One of the oldest forms of payment recently came dangerously close to cashing in its chips. Britain’s Payments Council, a nongovernmental organization in the United Kingdom responsible for overseeing the nation’s noncash monetary systems, ruled in 2009 that “cheques” (as it is spelled in the U.K.) would be abolished from the country entirely by 2018.
But last year the council rendered a surprise stay of execution for this often overlooked payment method. “The cheque,” states council chair Richard North on the organization’s website, “is staying.”
Despite the emergence of online payment systems like PayPal and Bitcoin, swipeable payment chips, and smartphone money apps—as well as plain old debit, credit card, and online bill pay schemes—paper checks don’t seem to be disappearing.
“There’s a bias among many to think that because it’s paper and because it’s handwritten, it’s got to be horribly inefficient and costly,” says Alan Frankel, an analyst at the Chicago-based consulting firm Coherent Economics. “I think that’s a myth. For the check transactions that are still used, they tend to be low-cost.”
Frankel says that in the United States, fierce competition among banks over the past 60 years—as well as some strong-arming by the U.S. Federal Reserve System—led over time to banks slashing the fees they charge for honoring one another’s checks. Many grocery stores still accept checks, for instance, because it can still be substantially cheaper to accept them compared to accepting a credit card, which clears over more expensive proprietary networks that reap substantial fees for the credit card companies. [You can see a comparison of transaction fees here.
The same is true for larger transactions. Consider making a down payment on a new car—the dealership might lose close to US $100 off the top in fees for a credit card transaction or a lesser but still substantial amount for a PIN debit charge. The fee for the check itself, on the other hand, could be as low as zero. The main cost, in fact, comes from the occasional bounced check, but the amortized expense is still small.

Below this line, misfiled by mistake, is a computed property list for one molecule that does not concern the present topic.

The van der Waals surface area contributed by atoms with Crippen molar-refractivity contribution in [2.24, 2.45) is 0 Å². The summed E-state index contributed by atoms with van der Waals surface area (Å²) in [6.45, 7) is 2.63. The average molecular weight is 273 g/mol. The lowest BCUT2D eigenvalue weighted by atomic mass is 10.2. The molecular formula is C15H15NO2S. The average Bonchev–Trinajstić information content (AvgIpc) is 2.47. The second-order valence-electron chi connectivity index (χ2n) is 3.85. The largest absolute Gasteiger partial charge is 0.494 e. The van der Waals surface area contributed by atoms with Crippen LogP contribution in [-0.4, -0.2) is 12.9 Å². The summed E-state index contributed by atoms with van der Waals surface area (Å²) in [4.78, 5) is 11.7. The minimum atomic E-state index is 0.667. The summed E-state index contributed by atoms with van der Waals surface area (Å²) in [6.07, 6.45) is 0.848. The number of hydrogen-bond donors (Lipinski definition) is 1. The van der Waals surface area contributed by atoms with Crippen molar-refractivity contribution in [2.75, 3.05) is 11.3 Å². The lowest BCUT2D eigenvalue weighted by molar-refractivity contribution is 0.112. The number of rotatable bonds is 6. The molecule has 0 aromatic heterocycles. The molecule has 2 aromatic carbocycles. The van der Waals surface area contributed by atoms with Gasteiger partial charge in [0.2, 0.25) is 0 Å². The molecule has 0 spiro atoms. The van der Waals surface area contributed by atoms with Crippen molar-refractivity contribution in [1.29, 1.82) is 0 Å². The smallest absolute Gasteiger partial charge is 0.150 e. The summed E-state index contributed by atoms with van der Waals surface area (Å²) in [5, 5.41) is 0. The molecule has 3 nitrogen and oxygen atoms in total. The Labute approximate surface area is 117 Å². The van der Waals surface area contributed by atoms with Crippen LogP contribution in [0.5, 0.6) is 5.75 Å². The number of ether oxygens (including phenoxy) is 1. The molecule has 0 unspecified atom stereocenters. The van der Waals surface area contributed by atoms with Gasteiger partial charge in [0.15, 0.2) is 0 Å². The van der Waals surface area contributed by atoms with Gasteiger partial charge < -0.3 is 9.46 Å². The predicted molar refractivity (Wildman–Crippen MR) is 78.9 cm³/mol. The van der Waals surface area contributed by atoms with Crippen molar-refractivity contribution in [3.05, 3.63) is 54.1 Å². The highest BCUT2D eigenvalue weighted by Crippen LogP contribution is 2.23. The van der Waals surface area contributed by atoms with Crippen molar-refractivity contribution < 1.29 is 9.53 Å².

“The merchant’s risk of loss on a check is tiny: They or a lender can always come back and get the car from you,” Frankel says. “But electronic payment shouldn’t cost that merchant more. It should be less. The costs aren’t technology costs. They’re all fees that have no relationship to any costs—commissions going to the [credit card] issuing banks. In any sane world, it’d be cheaper to get paid by a debit card than a check.”
Despite those out-of-whack fees, the vast majority of transactions today are more simply and conveniently handled electronically, and check usage in aggregate is therefore dwindling. The number of checks written in the United States, for example, dropped about 20 percent from 2006 to 2009, the last year for which the Federal Reserve has complete data. The decline in the U.K. has been even more dramatic. According to Sandra Quinn of the Payments Council, check use declined 40 percent between 2007 and 2011.
Institutional inertia is perhaps the main force keeping checks around, says Bob Meara, a senior analyst in the banking group of New York City consulting firm Celent. “The pay cycle among businesses can be really large and complex,” he says. “You’ve got purchase orders and internal approvals. If you look at the total cost to process that payment, it’s huge. And much of it is manual—paper going back and forth. So if the payment was made electronically, frankly, so what?”
Checks also represent convenience when it comes to social institutions. Consider, says Frankel, a $100 wedding gift. “You may not even know the name of the new married couple,” he says. “With a check, you can do that. Without going through a lot of hassle, you can’t do that in another way.”